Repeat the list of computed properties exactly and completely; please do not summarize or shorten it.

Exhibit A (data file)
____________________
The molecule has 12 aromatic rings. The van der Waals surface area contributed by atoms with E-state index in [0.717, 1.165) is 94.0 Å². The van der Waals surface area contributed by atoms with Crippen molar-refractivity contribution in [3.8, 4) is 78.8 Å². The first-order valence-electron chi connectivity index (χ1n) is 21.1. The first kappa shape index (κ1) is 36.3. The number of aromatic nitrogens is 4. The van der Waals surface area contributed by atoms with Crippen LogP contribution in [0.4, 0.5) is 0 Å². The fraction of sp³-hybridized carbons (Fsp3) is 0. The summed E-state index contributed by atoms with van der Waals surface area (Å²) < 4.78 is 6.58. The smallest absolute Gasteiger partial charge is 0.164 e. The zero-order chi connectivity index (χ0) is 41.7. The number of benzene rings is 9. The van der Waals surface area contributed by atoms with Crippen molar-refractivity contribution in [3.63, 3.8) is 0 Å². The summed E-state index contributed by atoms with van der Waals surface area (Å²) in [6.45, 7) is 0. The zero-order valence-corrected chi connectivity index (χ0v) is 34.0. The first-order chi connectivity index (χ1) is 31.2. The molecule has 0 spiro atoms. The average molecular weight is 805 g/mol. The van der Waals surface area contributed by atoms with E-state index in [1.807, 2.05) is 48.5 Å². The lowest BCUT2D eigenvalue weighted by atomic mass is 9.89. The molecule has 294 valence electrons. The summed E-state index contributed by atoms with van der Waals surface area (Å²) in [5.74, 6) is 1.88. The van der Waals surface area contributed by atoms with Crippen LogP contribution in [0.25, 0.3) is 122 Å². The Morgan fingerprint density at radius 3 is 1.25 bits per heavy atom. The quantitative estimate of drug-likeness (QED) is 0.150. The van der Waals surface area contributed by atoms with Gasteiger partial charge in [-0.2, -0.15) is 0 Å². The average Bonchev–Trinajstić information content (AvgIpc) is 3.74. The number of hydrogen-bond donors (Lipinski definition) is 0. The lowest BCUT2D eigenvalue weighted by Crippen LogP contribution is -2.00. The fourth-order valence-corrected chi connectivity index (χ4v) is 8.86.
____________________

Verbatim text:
The molecule has 12 aromatic rings. The van der Waals surface area contributed by atoms with E-state index in [0.717, 1.165) is 94.0 Å². The van der Waals surface area contributed by atoms with Crippen molar-refractivity contribution in [3.8, 4) is 78.8 Å². The first-order valence-electron chi connectivity index (χ1n) is 21.1. The first kappa shape index (κ1) is 36.3. The number of aromatic nitrogens is 4. The van der Waals surface area contributed by atoms with Crippen LogP contribution in [0.4, 0.5) is 0 Å². The fraction of sp³-hybridized carbons (Fsp3) is 0. The summed E-state index contributed by atoms with van der Waals surface area (Å²) < 4.78 is 6.58. The smallest absolute Gasteiger partial charge is 0.164 e. The zero-order chi connectivity index (χ0) is 41.7. The number of benzene rings is 9. The van der Waals surface area contributed by atoms with Crippen molar-refractivity contribution in [3.63, 3.8) is 0 Å². The summed E-state index contributed by atoms with van der Waals surface area (Å²) in [6.45, 7) is 0. The zero-order valence-corrected chi connectivity index (χ0v) is 34.0. The first-order chi connectivity index (χ1) is 31.2. The molecule has 0 spiro atoms. The average molecular weight is 805 g/mol. The van der Waals surface area contributed by atoms with E-state index in [1.807, 2.05) is 48.5 Å². The lowest BCUT2D eigenvalue weighted by atomic mass is 9.89. The molecule has 294 valence electrons. The summed E-state index contributed by atoms with van der Waals surface area (Å²) in [5.74, 6) is 1.88. The van der Waals surface area contributed by atoms with Crippen LogP contribution in [0.25, 0.3) is 122 Å². The Morgan fingerprint density at radius 3 is 1.25 bits per heavy atom. The quantitative estimate of drug-likeness (QED) is 0.150. The van der Waals surface area contributed by atoms with Gasteiger partial charge in [-0.2, -0.15) is 0 Å². The average Bonchev–Trinajstić information content (AvgIpc) is 3.74. The number of hydrogen-bond donors (Lipinski definition) is 0. The lowest BCUT2D eigenvalue weighted by Crippen LogP contribution is -2.00. The fourth-order valence-corrected chi connectivity index (χ4v) is 8.86.